SINGAPORE (BLOOMBERG, AFP) - Airlines added more seats back to their flight schedules this week, led by China and even increases in Hong Kong, suggesting the industry is starting to recover from the devastating impact of the coronavirus pandemic, according to OAG Aviation Worldwide.
Airlines globally added a net 600,000 seats to reach a total of almost 30 million, up about 2 per cent from the previous week, OAG senior analyst John Grant wrote in a report. That's still a long way off the weekly capacity of about 110 million seats this time last year, but it is an encouraging sign nonetheless.
North-east Asia is a bright spot. China added one million seats to schedules this week, including 800,000 on domestic routes, and is now operating twice as many seats as the US. Meanwhile, Hong Kong's Cathay Pacific Airways added 40,000 seats and increased frequency by some 120 flights, Grant said.
"China's domestic capacity stands at 75 per cent of January's level, the United States at 27 per cent and Russia at 49 per cent of pre Covid-19 levels," he said. "For anyone interested the UK level is now some 4 per cent!"
Some markets are still on a downtrend as travel restrictions are kept in place to contain the coronavirus, which has infected more than four million people and killed nearly 290,000.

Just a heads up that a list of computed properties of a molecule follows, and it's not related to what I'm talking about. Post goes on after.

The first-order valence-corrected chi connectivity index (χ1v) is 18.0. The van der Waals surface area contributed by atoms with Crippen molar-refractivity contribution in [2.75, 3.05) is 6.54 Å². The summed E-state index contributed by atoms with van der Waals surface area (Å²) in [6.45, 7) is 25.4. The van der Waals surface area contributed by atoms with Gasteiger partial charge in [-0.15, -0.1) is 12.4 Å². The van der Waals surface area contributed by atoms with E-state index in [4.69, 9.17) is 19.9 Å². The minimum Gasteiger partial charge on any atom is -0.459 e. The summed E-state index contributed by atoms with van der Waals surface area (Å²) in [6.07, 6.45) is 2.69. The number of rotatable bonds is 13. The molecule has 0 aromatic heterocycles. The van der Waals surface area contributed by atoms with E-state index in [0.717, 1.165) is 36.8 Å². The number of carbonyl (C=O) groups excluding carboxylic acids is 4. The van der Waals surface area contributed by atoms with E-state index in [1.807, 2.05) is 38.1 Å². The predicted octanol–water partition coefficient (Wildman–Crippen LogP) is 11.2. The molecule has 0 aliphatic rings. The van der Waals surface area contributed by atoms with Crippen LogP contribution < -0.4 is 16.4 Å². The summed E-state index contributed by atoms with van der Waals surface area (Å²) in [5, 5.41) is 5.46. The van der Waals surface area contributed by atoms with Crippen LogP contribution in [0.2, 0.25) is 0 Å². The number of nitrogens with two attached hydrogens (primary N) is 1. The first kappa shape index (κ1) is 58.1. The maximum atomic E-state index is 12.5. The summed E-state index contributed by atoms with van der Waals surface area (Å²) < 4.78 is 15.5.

Seat capacity on South Asian airlines dropped 14 per cent this week and is 72 per cent lower than in January, but it could bounce back as India considers restarting flights following a nationwide lockdown, Grant said.
Separately, Irish low-cost carrier Ryanair on Tuesday announced it will restore 40 per cent of flights from July 1, after running a skeleton service since mid-March as the coronavirus pandemic grounded planes worldwide.
"Ryanair will operate a daily flight schedule of almost 1,000 flights, restoring 90 per cent of its pre-Covid-19 route network," it said in a statement.
Crew and passengers will wear face masks and have to pass temperature checks, it added.